Communications with Citi’s Public Relations Personnel
Counsel’s communications with Citi’s public relations personnel were held to be protected by the attorney-client privilege. Ramchandani alleged that the public relations communications were not legal advice, but rather intended to “facilitate the scapegoating scheme.” The court recognized that public relations advice was still legal advice where the legal ramifications of the communications were material factors in developing them. Thus, the majority of the communications were held to be protected from disclosure because they reflected communications made for the purpose of providing legal advice.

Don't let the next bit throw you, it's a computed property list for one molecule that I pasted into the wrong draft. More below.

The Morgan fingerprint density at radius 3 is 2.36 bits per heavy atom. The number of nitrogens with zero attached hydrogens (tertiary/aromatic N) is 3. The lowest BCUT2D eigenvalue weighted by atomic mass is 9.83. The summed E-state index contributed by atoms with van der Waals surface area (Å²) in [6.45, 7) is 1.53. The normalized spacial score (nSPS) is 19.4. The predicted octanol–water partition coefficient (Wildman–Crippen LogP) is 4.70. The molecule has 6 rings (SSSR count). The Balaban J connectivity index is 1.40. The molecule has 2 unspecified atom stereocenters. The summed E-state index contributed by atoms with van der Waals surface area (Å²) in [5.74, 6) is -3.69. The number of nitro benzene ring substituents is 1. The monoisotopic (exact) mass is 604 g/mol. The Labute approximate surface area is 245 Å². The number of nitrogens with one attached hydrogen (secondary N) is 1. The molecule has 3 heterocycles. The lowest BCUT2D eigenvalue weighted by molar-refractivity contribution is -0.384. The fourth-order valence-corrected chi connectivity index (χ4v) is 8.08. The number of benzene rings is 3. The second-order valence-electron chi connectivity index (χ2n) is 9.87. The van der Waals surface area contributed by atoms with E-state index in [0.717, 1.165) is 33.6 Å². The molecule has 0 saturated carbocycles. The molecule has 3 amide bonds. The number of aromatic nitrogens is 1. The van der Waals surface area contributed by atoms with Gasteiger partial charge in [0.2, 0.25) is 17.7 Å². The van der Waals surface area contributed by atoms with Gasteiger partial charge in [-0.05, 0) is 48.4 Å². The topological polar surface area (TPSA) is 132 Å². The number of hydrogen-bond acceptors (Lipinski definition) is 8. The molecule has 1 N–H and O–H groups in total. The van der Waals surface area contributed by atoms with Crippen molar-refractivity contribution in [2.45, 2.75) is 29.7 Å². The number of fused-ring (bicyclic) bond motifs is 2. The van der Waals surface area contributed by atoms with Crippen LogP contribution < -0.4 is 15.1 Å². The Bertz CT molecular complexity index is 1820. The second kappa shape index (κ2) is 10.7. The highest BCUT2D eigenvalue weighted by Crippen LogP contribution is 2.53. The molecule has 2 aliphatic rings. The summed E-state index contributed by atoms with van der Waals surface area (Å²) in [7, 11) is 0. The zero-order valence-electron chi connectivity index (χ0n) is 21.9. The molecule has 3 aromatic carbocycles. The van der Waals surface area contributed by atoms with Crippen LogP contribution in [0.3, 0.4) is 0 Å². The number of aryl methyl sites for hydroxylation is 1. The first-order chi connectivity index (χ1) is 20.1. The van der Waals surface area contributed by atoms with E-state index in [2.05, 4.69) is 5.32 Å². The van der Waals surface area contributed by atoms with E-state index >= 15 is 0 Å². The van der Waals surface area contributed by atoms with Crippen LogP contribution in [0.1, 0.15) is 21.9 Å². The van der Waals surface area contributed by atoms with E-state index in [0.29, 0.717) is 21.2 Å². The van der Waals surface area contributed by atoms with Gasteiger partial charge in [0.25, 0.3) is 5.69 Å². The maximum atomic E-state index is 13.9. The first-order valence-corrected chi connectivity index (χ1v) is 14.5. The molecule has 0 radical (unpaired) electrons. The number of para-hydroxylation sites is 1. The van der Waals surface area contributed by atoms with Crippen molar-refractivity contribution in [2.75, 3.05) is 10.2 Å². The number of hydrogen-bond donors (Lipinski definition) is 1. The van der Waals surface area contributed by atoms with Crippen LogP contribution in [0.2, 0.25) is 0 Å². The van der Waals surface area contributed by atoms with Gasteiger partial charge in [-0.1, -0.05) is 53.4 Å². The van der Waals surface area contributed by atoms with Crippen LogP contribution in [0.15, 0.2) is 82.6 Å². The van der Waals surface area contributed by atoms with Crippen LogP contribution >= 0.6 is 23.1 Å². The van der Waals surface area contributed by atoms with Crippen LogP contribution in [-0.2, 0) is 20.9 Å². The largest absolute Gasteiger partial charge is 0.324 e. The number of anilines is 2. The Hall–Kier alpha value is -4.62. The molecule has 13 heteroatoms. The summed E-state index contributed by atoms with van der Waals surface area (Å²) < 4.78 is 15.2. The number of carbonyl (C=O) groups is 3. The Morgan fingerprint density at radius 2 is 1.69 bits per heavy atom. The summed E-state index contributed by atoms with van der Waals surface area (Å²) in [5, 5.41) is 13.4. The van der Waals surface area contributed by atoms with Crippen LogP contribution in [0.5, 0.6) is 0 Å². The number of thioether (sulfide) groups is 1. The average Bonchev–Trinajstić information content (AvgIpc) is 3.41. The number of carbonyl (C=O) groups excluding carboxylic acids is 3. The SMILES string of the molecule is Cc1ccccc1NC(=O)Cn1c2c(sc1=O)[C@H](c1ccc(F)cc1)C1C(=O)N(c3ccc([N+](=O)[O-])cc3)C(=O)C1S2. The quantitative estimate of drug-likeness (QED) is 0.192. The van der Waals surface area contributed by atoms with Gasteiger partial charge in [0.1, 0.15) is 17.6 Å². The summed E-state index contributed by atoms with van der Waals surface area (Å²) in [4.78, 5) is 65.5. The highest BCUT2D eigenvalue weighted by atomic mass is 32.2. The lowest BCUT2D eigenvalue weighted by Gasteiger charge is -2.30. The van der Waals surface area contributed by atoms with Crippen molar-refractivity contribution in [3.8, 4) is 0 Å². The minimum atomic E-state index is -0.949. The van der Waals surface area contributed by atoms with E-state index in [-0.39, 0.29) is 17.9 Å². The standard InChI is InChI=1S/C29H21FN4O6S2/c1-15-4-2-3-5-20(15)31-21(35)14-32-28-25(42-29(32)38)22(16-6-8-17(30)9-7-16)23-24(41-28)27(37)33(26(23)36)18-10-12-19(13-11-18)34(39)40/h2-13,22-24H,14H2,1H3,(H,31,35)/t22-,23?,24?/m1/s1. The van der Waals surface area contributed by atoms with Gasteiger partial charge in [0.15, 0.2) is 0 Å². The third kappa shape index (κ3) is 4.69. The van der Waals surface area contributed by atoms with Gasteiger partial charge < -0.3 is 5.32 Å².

Documents Concerning Suspension and Termination
Documents that discussed Ramchandani’s suspension and termination were similarly held to be protected by the attorney-client privilege. Ramchandani claimed that Citi was attempting to shield documents related to the suspension and termination “under a cloak of privilege.” Regardless of motivation, the district court found that the majority of the documents were privileged because the emails reflected communications made for the purpose of rendering legal advice.
Annotated Bloomberg Chats